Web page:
- Deputies: Man, woman tried to arrange killing of his estranged wife (5/21/17)1
- Cape fines contractor $1,100 a day for street-project delays; contractor blames utility relocations (5/18/17)13
- Former coroner convicted of felony theft now faces prison in misdemeanor case (5/23/17)2
- Cape police say man assaulted, kidnapped girlfriend (5/21/17)2
- Mississippi County sheriff fights efforts in court to remove him from office (5/21/17)4
- Cape man accused of shooting a woman in Jackson (5/21/17)
- Business notebook: Woman, sister-in-law buy Perryville custom-wear shop (5/22/17)
- Attorney general seeks bond revocation for embattled sheriff (5/17/17)3
- Broadening horizons: Heartland Dream Team founder stays committed to area youth (5/21/17)2
- Revival of Oran police board urged amid timecard fraud, nepotism allegations (5/17/17)4
Nurse credentials denote training
To the editor:
This letter is in response to the caller who referred to the credentials behind nurses' names and a lack of understanding of what they represent.
Nursing credentials symbolize a significant body of work the individual has completed in order to earn them. This includes recognition of formal education. For example, BSN (bachelor of science in nursing and MSN (master of science in nursing) are usually the first letters you see. The next acronym typically represents the nurses licensure. RN (registered nurse) requires not only successful completion of a demanding nursing program, but also passing state board examinations.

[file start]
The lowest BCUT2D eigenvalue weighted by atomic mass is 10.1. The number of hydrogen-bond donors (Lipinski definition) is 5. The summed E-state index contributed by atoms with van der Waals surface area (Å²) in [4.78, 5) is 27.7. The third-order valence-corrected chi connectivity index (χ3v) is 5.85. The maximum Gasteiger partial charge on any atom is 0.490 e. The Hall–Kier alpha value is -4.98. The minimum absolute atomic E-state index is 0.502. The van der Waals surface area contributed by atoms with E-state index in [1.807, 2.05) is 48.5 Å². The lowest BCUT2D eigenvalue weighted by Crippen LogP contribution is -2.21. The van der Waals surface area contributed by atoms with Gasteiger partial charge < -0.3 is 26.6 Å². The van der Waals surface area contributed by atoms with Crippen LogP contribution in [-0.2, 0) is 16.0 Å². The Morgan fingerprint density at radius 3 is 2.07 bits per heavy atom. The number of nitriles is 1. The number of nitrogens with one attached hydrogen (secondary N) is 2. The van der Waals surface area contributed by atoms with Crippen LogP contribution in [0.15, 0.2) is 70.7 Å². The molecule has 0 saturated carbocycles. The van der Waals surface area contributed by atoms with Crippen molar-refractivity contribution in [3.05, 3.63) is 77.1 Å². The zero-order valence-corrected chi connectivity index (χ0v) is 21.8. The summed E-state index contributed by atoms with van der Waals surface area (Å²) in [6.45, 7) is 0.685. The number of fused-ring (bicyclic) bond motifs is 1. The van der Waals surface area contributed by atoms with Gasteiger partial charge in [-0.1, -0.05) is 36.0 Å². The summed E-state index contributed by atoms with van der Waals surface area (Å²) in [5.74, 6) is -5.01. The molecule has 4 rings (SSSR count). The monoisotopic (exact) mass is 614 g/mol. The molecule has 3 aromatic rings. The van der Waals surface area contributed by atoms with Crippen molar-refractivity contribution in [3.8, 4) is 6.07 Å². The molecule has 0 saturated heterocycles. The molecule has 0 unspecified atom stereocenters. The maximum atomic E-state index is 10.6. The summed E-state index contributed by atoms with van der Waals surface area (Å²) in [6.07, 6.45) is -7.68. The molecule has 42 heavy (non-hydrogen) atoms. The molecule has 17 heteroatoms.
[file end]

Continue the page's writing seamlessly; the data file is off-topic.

Nursing schools or universities supporting nursing programs are strictly monitored by the Missouri State Board of Nursing to assure training that will place the most qualified and best prepared individuals in the profession.
The next letters (certification) represent an individual's proven experience in his area of practice. To achieve this designation, the individual generally must have worked in his specialty area for two years and pass a difficult examination.
When you find yourself under the care of a nurse, credentials indicate the individual has successfully completed significant time as well as testing to achieve each designation. However, rest assured the RN or LPN (licensed practical nurse) designations alone represents significant intensive training. With graduations and Nurses Day coming in May, I offer my congratulations to all those graduating from nursing programs. For all fellow nurses, happy Nurses Day.